Life can place you in the most random situations you never thought you’d experience. With that one magical change, things that are usually normal become extraordinary. It could happen on your walk from home or even in your very own backyard. Sometimes, those unbelievable moments involve animals. For instance, you encounter a white stag during your hike. It’ll suddenly change your view about hiking as you’ll look forward to meeting the stag again or seeing other rare creatures. Before it was a form of exercise and stress reliever for you, then it turns into a remarkable sight you want to experience again. You’ll realize how majestic life really is and how those experiences widen your world.
As for Jos Baart, it was his apartment window that changed due to an out-of-the-ordinary situation. From a view of plants and next-door buildings, the scenery shifted to three giant Eurasian Eagle-owl babies. They chose his planter as a nest and became a spectator of his daily life. Jos mentioned that it was annoying at first, but he grew fond of them. They were his favorite neighbors on the third floor of the high-rise apartment building. The three feathered siblings accompanied him from the window — watching the television together.
Jos learned of the situation after he heard bird noises from his window. He didn’t like it, because he thought the planter was occupied by pigeons. Since it did not catch his interest, he ignored the noises and went to work. A week after hearing bird calls, Jos decided to take a look, and there he met his giant, fluffy friends. The mom was also present that day, but she flew away after Jos appeared. She was the one making the bird noises as if actually calling Jos’s attention. “For me, it was like watching a movie twenty-four seven. When you wake up in the morning and they are right there in front of the window. That is just extraordinary,” Jos shared.
Although they have a window glass between them, he still gets to interact with the giant babies. He talked to them, greeted them every day, and saw the mother visit from time to time. Jos would also prop himself on a pillow where he kneels every time he wants to talk with his feathered friends. The giant owls would just sit and stare back like they can understand every word Jos says. They have also created a routine for whenever the television is on. Two or all three of them would line up by the glass window and watch over his shoulder.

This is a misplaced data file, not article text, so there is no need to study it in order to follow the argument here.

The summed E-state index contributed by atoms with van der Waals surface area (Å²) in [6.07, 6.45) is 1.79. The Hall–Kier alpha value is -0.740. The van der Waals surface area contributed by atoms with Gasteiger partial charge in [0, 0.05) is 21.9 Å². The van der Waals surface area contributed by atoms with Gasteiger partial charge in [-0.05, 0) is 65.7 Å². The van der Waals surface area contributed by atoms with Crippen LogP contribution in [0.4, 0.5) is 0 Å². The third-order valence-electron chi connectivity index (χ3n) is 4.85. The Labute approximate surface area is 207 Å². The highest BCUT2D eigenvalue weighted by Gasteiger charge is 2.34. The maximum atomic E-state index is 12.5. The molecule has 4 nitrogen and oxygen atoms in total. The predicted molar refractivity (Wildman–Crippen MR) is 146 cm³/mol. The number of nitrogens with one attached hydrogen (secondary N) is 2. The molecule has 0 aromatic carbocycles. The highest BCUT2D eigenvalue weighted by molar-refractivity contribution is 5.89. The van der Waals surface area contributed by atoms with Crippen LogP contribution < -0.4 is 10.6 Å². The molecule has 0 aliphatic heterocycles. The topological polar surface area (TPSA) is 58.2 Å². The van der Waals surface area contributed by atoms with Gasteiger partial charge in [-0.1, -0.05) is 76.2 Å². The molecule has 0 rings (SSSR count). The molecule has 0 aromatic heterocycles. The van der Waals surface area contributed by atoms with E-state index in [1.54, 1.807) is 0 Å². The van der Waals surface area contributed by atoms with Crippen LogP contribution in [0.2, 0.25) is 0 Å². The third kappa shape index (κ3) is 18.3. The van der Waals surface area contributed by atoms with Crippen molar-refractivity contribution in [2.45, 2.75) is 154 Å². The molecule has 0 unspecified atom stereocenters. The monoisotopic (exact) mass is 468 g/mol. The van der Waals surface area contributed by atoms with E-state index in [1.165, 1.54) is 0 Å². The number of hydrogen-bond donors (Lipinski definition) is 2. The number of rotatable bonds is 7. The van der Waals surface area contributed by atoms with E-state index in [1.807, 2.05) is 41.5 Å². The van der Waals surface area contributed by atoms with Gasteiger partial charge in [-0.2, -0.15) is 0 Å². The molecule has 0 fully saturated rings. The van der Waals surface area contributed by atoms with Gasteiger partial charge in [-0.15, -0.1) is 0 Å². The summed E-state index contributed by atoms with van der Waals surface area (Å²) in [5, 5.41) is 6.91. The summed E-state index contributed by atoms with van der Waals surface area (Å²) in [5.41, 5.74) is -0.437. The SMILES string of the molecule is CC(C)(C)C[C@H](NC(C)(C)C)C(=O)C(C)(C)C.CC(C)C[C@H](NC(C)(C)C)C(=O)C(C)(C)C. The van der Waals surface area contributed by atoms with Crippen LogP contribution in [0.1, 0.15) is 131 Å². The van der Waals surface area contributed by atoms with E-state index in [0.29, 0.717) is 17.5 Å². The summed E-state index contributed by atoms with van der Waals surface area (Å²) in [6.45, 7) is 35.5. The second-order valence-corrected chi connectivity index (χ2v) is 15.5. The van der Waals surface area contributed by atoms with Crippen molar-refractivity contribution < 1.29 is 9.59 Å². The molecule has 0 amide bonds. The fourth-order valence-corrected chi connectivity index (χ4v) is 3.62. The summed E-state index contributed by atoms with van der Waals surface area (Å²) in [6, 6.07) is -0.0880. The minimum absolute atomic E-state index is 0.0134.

The baby owls will surely learn to fly one day, and Jos is already prepared to have an empty nest. He only hopes the three would visit his apartment window so they can greet each other once again. Being friends with Europe’s biggest owl is truly an unforgettable life story. Watch the video below to see the living arrangements of a man and the three giant baby owls.
I am broadly interested in how human activities influence the ability of wildlife to persist in the modified environments that we create.
Specifically, my research investigates how the configuration and composition of landscapes influence the movement and population dynamics of forest birds. Both natural and human-derived fragmenting of habitat can influence where birds settle, how they access the resources they need to survive and reproduce, and these factors in turn affect population demographics. Most recently, I have been studying the ability of individuals to move through and utilize forested areas which have been modified through timber harvest as they seek out resources for the breeding and postfledging phases. As well I am working in collaboration with Parks Canada scientists to examine in the influence of high density moose populations on forest bird communities in Gros Morne National Park. Many of my projects are conducted in collaboration or consultation with representatives of industry and government agencies, seeking to improve the management and sustainability of natural resource extraction.